Prepares individuals to complete preparation for paramedic certification. This eight-week course includes a variety of emergencies responses and management related to neonatal resuscitation, the care of the pediatric patient, certification in Pediatric Advanced Life Support, adult lifespan development, care of the geriatric patient, sensory impairments, home care, domestic violence, abuse and assault of children and adults, care of patients with special challenges, EMS research, cultural care, hazmat awareness, workforce safety and wellness, stress management, multiple casualty incident, rescue triage, incident management, terrorism and disasters, and summative evaluations.

EMS 214 Paramedic Clinical IIx
4 cr. hrs.;
0 lecture hours; 12 lab hours per week.
Prerequisite: Concurrent enrollment in EMS 210 and EMS 212.
The student in this course will have field and in-hospital experiences under the direction of experienced preceptors. The student is required to complete a minimum number of hours of experience. This includes 52 hours in the Emergency Department, 16 hours in a critical care/ intensive care unit, 4 hours with cardiopulmonary/ respiratory therapy staff, 12 hours in the operating room/surgery, 16 hours in Obstetrics and Neonatal units, 16 hours in the pediatric units, 16 hours in the psychiatric units, and 2 hours in the dialysis center and 50 field hours. This course is designed to augment each phase of the didactic material presented in EMS 110, 112, 210, & 212. This course is also designed to act as a continuum of clinical/field experience from EMS 114.

EMS 216 Paramedic Clinical III
5 cr. hrs.;
0 lecture hours; 15 lab hours per week.
Prerequisite: EMS 210 and EMS 212 “C” or better and EMS 214 with a pass grade.
The student in this course will have advanced field level experiences under the direction of qualified, experienced preceptors. During this course the student will continue field hours until a minimum of 300 hours has been reached within the program with an ambulance service under the direction of assigned preceptors. This course is competency based, and may result in the extension of clock hours to meet all clinical/field competencies & objectives.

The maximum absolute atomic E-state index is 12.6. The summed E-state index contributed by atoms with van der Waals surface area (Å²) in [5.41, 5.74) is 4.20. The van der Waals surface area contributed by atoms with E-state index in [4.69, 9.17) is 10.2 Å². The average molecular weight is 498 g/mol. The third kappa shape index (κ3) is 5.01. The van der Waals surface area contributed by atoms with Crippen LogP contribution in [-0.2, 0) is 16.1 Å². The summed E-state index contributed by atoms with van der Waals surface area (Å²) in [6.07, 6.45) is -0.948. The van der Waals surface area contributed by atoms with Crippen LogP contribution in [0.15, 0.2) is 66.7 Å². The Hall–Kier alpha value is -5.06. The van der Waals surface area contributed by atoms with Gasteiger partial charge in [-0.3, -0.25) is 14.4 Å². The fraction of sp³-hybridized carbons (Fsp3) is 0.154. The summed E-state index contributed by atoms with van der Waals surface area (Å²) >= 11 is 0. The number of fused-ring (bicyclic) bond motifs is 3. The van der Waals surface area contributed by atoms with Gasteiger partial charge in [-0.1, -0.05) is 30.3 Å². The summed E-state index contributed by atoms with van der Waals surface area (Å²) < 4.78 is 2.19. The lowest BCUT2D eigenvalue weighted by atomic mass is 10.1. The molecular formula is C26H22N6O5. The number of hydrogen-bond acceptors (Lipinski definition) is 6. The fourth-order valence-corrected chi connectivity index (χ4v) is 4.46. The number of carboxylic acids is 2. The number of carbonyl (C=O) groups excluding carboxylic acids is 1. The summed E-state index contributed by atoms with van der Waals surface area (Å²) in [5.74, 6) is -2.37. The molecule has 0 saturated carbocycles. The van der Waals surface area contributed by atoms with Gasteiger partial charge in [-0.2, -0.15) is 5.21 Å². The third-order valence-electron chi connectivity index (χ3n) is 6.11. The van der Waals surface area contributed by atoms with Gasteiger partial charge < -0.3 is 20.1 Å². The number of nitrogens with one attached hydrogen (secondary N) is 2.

ENG 101 Composition I
3 cr. hrs.;
3 lecture hours; 0 lab hours per week.
Prerequisite: ACT English score of 22 or above; or appropriate COMPASS score; or English 091 “C” or better.
English 101 is designed for students who are competent in the fundamentals of composition. Students will write essays using a variety of expository strategies and will apply standard techniques of documentation when appropriate. IAI: C1 900

PSYC 101 Introduction to Psychology
3 cr. hrs.;
3 lecture hours; 0 lab hours per week.
Prerequisites: College level reading scores on COMPASS or REA 098 and SBS 100 “C” or better.
A survey of the field of general psychology without specific emphasis on any particular theory or model of human or animal behavior. Fundamental principles, methods, theories and issues in the field are discussed. Content areas may include learning, thinking, neuroscience, methodology, memory, perception, personality, intelligence, emotion, adjustment, and abnormality among others. IAI: S6 900

SPEC 175 Intercultural Communication
3 cr. hrs.;
3 lecture hours; 0 lab hours per week.
Promotes awareness, knowledge, and skills for communicating among persons of differing cultural backgrounds. Focuses on cultures with whom U.S. Americans interact.